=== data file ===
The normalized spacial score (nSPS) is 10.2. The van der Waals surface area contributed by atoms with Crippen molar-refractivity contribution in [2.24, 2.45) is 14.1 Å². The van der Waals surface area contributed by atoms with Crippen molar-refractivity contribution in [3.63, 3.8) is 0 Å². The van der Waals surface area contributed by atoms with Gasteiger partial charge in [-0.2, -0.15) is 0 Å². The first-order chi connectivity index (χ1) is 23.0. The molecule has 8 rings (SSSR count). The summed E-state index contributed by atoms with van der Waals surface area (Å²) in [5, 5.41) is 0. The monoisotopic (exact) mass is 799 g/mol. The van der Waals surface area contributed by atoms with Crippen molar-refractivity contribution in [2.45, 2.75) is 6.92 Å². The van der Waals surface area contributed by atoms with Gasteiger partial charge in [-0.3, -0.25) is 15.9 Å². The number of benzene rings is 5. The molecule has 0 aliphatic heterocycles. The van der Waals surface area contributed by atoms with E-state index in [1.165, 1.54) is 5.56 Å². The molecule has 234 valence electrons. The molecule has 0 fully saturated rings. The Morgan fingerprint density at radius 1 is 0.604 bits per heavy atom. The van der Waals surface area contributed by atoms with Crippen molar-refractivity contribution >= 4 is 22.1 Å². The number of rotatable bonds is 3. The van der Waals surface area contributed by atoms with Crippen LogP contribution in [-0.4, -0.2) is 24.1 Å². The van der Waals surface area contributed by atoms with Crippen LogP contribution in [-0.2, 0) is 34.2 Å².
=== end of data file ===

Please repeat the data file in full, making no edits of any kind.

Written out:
The normalized spacial score (nSPS) is 10.2. The van der Waals surface area contributed by atoms with Crippen molar-refractivity contribution in [2.24, 2.45) is 14.1 Å². The van der Waals surface area contributed by atoms with Crippen molar-refractivity contribution in [3.63, 3.8) is 0 Å². The van der Waals surface area contributed by atoms with Gasteiger partial charge in [-0.2, -0.15) is 0 Å². The first-order chi connectivity index (χ1) is 23.0. The molecule has 8 rings (SSSR count). The summed E-state index contributed by atoms with van der Waals surface area (Å²) in [5, 5.41) is 0. The monoisotopic (exact) mass is 799 g/mol. The van der Waals surface area contributed by atoms with Crippen molar-refractivity contribution in [2.45, 2.75) is 6.92 Å². The van der Waals surface area contributed by atoms with Gasteiger partial charge in [-0.3, -0.25) is 15.9 Å². The number of benzene rings is 5. The molecule has 0 aliphatic heterocycles. The van der Waals surface area contributed by atoms with E-state index in [1.165, 1.54) is 5.56 Å². The molecule has 234 valence electrons. The molecule has 0 fully saturated rings. The Morgan fingerprint density at radius 1 is 0.604 bits per heavy atom. The van der Waals surface area contributed by atoms with Crippen molar-refractivity contribution >= 4 is 22.1 Å². The number of rotatable bonds is 3. The van der Waals surface area contributed by atoms with Crippen LogP contribution in [-0.4, -0.2) is 24.1 Å². The van der Waals surface area contributed by atoms with Crippen LogP contribution in [-0.2, 0) is 34.2 Å².